thesaurus

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For the Wiktionary thesaurus, see Wiktionary:Wikisaurus
See also: Thesaurus and thésaurus

English[edit]

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Etymology[edit]

16th century, from Latin thēsaurus, from Ancient Greek θησαυρός (thēsaurós, storehouse, treasure); its current English usage/meaning was established soon after the publication of Peter Roget's Thesaurus of English Words and Phrases in 1852

Pronunciation[edit]

Noun[edit]

thesaurus (plural thesauri or thesauruses)

  1. A publication, usually in the form of a book, that provides synonyms (and sometimes antonyms) for the words of a given language.
    "Roget" is the leading brand name for a print English thesaurus that lists words under general concepts rather than just close synonyms.
  2. (archaic) A dictionary or encyclopedia.
  3. (information science) A hierarchy of subject headings—canonic titles of themes and topics, the titles serving as search keys.

Synonyms[edit]

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Latin[edit]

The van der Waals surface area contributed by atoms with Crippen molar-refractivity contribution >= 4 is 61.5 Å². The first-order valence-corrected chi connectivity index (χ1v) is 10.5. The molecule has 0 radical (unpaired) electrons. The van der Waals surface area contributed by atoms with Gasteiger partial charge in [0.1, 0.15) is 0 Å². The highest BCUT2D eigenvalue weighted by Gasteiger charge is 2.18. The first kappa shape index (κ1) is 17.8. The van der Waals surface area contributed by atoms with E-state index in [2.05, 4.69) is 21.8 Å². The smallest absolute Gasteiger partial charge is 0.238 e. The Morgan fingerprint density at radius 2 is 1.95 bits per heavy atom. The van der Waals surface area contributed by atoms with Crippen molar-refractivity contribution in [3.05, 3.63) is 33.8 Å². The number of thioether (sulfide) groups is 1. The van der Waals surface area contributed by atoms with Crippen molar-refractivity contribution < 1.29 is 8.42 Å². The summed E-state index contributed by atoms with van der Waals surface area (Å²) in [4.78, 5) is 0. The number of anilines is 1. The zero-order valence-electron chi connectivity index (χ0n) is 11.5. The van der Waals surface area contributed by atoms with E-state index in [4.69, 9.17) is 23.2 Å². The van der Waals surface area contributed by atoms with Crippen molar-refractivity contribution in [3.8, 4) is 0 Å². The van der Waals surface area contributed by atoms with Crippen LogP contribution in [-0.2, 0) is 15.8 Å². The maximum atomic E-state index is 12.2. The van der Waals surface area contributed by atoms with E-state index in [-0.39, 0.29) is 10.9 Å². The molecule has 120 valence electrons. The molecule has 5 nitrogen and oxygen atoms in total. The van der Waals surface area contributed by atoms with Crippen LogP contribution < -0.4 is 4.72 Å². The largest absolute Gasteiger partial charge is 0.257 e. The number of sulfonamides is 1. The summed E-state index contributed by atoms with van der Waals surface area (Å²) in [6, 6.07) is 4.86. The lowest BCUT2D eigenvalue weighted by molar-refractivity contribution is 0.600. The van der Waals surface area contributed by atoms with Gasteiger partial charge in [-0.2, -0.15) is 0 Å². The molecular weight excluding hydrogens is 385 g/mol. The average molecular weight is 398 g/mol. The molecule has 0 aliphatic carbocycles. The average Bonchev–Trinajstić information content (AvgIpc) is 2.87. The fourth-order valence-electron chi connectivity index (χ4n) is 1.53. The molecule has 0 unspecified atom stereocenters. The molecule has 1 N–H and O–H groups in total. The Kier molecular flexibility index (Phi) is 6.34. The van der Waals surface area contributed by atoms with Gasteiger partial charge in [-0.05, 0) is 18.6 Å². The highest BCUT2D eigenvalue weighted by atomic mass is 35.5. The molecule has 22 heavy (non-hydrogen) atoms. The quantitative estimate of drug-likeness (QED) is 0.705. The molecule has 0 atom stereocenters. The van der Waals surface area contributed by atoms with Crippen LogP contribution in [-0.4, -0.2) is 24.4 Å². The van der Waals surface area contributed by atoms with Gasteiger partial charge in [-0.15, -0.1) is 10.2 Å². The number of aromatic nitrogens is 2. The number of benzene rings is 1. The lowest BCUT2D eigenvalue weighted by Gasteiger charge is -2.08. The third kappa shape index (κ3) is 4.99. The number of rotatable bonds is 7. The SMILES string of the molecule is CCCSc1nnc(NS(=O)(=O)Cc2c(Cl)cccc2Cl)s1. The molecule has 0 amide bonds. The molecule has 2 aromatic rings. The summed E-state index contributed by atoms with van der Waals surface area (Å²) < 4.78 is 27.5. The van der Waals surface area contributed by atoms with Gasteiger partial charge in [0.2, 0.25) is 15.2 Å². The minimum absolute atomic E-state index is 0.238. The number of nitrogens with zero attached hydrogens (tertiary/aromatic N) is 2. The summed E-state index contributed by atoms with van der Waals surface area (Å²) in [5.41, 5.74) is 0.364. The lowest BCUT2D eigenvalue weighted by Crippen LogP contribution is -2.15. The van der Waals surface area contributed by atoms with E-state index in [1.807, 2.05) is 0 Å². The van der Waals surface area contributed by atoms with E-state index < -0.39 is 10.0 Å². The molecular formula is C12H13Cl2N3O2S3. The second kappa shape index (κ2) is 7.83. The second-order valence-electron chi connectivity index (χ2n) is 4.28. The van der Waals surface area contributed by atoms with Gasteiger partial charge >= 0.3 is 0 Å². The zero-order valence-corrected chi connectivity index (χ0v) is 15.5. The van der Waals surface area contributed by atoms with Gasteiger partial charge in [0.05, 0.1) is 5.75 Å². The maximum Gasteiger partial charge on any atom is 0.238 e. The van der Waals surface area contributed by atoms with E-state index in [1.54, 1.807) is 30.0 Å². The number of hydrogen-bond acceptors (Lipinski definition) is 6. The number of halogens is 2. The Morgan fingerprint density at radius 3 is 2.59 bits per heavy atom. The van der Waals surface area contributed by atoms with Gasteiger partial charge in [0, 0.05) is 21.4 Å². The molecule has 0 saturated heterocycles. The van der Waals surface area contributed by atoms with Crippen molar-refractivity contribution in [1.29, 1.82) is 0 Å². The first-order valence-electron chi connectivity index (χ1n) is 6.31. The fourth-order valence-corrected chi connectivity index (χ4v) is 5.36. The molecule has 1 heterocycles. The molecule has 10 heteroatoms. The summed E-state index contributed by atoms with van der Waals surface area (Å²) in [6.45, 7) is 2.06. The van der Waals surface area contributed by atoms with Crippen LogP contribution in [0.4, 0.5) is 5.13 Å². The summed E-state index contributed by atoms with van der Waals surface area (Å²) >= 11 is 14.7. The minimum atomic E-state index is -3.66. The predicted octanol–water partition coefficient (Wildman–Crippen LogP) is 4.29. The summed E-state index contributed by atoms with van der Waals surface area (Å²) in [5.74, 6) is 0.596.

Alternative forms[edit]

Etymology[edit]

From Ancient Greek θησαυρός (thēsaurós, storehouse, treasure).

Pronunciation[edit]

Noun[edit]

thēsaurus m (genitive thēsaurī); second declension

  1. treasure, hoard
    • 405, Jerome and others, Vulgate, Daniel 1:2
      [] et vasa intulit in domum thesauri dei sui
      " [] and he brought the vessels into the treasure house of his god."
  2. a dear friend, loved one
  3. a vault for treasure
  4. chest, strongbox
  5. repository, collection

Inflection[edit]

Second declension.

Number Singular Plural
nominative thēsaurus thēsaurī
genitive thēsaurī thēsaurōrum
dative thēsaurō thēsaurīs
accusative thēsaurum thēsaurōs
ablative thēsaurō thēsaurīs
vocative thēsaure thēsaurī

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Descendants[edit]